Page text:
Dr. Niman also said clusters were becoming more frequent, especially in Indonesia. Just last week two more emerged there, one including a nurse whose infection has not yet been confirmed. With 36 deaths, Indonesia is expected to eclipse Vietnam soon as the world's worst-hit country.

Dr. David Nabarro, chief pandemic flu coordinator for the United Nations, said that even if some unexplained cases were human-to-human, it does not yet mean that the pandemic alert system, now at Level 3, "No or very limited human-human transmission," should be raised to Level 4, "Increased human-human transmission."

Level 4 means the virus has mutated until it moves between some people who have been only in brief contact, as a cold does. Right now, Dr. Nabarro said, any human transmission is "very inefficient."

Level 6, meaning a pandemic has begun, is defined as "efficient and sustained" human transmission.

Ms. Cheng of the W.H.O. said that even if there were more clusters, the alert would remain at Level 3 as long as the virus dies out by itself.

"A lot of this is subjective, a judgment on how efficiently the virus is infecting people," she said. "If it becomes more common, we'd convene a task force to raise the alert level.
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Old 06-03-2006, 08:14 PM   #78
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Originally posted by Maoilbheannacht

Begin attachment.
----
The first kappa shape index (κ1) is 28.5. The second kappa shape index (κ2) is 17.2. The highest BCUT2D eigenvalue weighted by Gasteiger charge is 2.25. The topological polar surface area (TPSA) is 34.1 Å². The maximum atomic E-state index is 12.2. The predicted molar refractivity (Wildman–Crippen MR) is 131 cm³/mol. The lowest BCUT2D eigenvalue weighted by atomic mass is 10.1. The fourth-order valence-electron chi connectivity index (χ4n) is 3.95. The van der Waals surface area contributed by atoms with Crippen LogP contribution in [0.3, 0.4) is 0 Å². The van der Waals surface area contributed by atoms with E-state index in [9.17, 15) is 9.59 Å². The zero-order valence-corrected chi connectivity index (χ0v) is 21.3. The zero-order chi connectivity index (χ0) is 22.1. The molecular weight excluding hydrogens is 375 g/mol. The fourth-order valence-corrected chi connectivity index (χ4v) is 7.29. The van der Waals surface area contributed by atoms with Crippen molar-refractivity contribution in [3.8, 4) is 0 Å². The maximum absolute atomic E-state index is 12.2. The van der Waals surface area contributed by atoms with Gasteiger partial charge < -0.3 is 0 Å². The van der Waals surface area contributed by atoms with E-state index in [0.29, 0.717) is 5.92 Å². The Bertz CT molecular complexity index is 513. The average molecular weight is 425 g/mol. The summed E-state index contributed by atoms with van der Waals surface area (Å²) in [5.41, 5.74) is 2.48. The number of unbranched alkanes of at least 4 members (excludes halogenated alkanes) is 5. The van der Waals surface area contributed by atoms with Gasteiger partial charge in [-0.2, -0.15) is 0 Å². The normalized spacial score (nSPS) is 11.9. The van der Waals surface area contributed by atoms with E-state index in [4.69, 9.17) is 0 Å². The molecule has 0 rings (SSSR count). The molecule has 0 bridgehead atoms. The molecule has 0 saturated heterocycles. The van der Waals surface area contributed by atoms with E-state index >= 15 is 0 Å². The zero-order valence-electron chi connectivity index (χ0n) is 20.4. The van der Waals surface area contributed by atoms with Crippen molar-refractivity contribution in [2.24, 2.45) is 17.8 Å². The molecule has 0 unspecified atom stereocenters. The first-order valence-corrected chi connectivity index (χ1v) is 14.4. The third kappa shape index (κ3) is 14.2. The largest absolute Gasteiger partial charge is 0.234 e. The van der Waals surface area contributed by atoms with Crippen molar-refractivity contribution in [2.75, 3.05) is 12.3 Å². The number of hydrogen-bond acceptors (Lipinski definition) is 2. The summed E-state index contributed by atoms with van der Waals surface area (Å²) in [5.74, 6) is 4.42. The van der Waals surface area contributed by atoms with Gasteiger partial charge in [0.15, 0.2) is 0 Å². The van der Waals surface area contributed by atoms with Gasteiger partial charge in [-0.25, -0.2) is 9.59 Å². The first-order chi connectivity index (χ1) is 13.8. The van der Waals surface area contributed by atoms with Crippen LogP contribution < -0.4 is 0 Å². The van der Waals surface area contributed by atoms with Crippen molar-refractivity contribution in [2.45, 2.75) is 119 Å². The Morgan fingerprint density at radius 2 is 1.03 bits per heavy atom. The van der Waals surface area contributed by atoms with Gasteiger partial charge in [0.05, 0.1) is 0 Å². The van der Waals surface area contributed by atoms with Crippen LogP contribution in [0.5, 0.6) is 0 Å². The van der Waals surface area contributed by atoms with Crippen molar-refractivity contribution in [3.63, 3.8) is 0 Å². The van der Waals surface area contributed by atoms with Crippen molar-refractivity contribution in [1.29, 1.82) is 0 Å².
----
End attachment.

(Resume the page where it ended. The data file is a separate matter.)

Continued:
Has anyone here started to stock up on specially prepared and packaged food that can last for several years? I think that would be the real sign that there is a crises coming.
*raises hand*

Me and many, many people I know.
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Old 06-03-2006, 09:24 PM   #79
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I've always stored bottled water. It's something my father became paranoid about during the war and it's been 15 years and he's still stocking cases of it diligently. He also has a case in the trunk of his car and I've often asked him why not just keep a few bottles since a whole case pretty much boils in the summer, but he can't be deterred so it's probably psychological.

You should have 4 litres per person per day for at least 3-4 days stored, as per the Red Cross, and don't keep old water around more than 6-9 months.
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Old 06-04-2006, 12:02 AM   #80
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Originally posted by joyfulgirl


*raises hand*

Me and many, many people I know.
So just how much food do you have saved up? How many days worth?
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Old 06-04-2006, 10:36 AM   #81
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Originally posted by Maoilbheannacht

So just how much food do you have saved up? How many days worth?